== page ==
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Uva-ursi extract and ibuprofen as alternative treatments for uncomplicated urinary tract infection in women (ATAFUTI): a factorial randomized trial

Uva-ursi extract and ibuprofen as alternative treatments for uncomplicated urinary tract infection in women (ATAFUTI): a factorial randomized trial
Uva-ursi extract and ibuprofen as alternative treatments for uncomplicated urinary tract infection in women (ATAFUTI): a factorial randomized trial

Objectives: The aim was to investigate if offering symptomatic therapy (Uva-ursi or ibuprofen) alongside a delayed prescription would relieve symptoms and reduce the consumption of antibiotics for adult women presenting with acute uncomplicated urinary tract infection (UTI). Methods: A 2 × 2 factorial placebo controlled randomized trial in primary care. The participants were 382 women aged 18–70 years with symptoms of dysuria, urgency, or frequency of urination and suspected by a clinician to have a lower UTI. The interventions were Uva-ursi extract and/or ibuprofen advice. All women were provided with a delayed or ‘back-up’ prescription for antibiotics. Missing data were imputed using multiple imputation methods (ISRCTN registry: ISRCTN43397016). Results: An ITT analysis of mean score for frequency symptoms assessed on Days 2–4 found no evidence of a difference between Uva-ursi vs. placebo –0.06 (95% CI –0.33 to 0.21; p 0.661), nor ibuprofen vs. no ibuprofen advice –0.01 (95% CI –0.27 to 0.26; p 0.951). There was no evidence of a reduction in antibiotic consumption with Uva-ursi (39.9% vs. placebo 47.4%; logistic regression odds ratio (OR) 0.59 (95% CI 0.22–1.58; p 0.293) but there was a significant reduction for ibuprofen advice (34.9% vs. no advice 51.0%; OR 0.27 (95% CI 0.10 to 0.72; p 0.009). There were no safety concerns and no episodes of upper tract infection were recorded. Conclusions: We found no evidence of an effect of either intervention on the severity of frequency symptoms. There is evidence that advice to take ibuprofen will reduce antibiotic consumption without increasing complications. For every seven women given this advice, one less will use antibiotics.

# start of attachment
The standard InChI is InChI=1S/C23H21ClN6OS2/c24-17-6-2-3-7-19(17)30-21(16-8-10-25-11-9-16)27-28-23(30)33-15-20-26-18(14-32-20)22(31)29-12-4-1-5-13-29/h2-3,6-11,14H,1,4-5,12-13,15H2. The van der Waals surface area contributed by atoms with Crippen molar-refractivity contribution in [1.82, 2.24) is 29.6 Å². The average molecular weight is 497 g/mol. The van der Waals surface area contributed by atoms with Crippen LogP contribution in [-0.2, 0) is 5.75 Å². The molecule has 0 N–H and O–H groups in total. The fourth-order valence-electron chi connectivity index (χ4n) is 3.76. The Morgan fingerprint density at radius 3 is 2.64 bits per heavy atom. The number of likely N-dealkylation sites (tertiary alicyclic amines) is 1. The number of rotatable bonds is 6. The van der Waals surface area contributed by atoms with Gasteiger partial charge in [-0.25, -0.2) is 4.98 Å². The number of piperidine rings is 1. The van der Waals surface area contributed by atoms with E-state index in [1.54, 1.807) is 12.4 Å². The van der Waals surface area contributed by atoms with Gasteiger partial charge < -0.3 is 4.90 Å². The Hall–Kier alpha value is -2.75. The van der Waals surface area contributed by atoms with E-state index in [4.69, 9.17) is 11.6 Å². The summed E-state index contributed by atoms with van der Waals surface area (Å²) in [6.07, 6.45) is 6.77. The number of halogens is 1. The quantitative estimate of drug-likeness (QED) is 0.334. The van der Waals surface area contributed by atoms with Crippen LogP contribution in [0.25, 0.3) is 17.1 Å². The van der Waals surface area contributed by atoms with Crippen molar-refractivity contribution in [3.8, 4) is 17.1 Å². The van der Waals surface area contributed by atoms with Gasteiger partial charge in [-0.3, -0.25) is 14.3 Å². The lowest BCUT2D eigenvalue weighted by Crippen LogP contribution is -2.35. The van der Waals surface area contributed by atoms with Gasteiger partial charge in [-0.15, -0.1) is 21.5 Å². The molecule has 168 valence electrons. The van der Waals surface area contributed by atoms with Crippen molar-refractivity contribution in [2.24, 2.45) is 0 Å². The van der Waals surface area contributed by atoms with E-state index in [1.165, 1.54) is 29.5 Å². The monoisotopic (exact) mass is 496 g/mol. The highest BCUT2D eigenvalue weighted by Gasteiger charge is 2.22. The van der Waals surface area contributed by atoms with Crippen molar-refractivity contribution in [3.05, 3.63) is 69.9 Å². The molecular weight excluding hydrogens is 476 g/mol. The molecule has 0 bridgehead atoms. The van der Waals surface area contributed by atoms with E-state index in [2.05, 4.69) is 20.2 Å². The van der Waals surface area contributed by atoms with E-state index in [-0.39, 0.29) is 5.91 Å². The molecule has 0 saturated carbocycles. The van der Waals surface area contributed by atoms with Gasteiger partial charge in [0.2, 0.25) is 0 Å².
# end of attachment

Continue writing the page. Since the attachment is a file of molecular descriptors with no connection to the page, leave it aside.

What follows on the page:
Antibiotic resistance, Ibuprofen, NSAID, Urinary tract infection, Uva-ursi
1198-743X
1-8
Moore, M.
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Trill, J.
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Simpson, C.
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Webley, F.
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Radford, M.
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Stanton, L.
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Maishman, T.
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Galanopoulou, A.
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Flower, A.
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Eyles, C.
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Willcox, M.
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Hay, A. D.
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van der Werf, E.
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Gibbons, S.
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Lewith, G.
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Little, P.
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Griffiths, G.
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Moore, M.
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Trill, J.
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Simpson, C.
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Webley, F.
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Radford, M.
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Stanton, L.
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Maishman, T.
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Galanopoulou, A.
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Flower, A.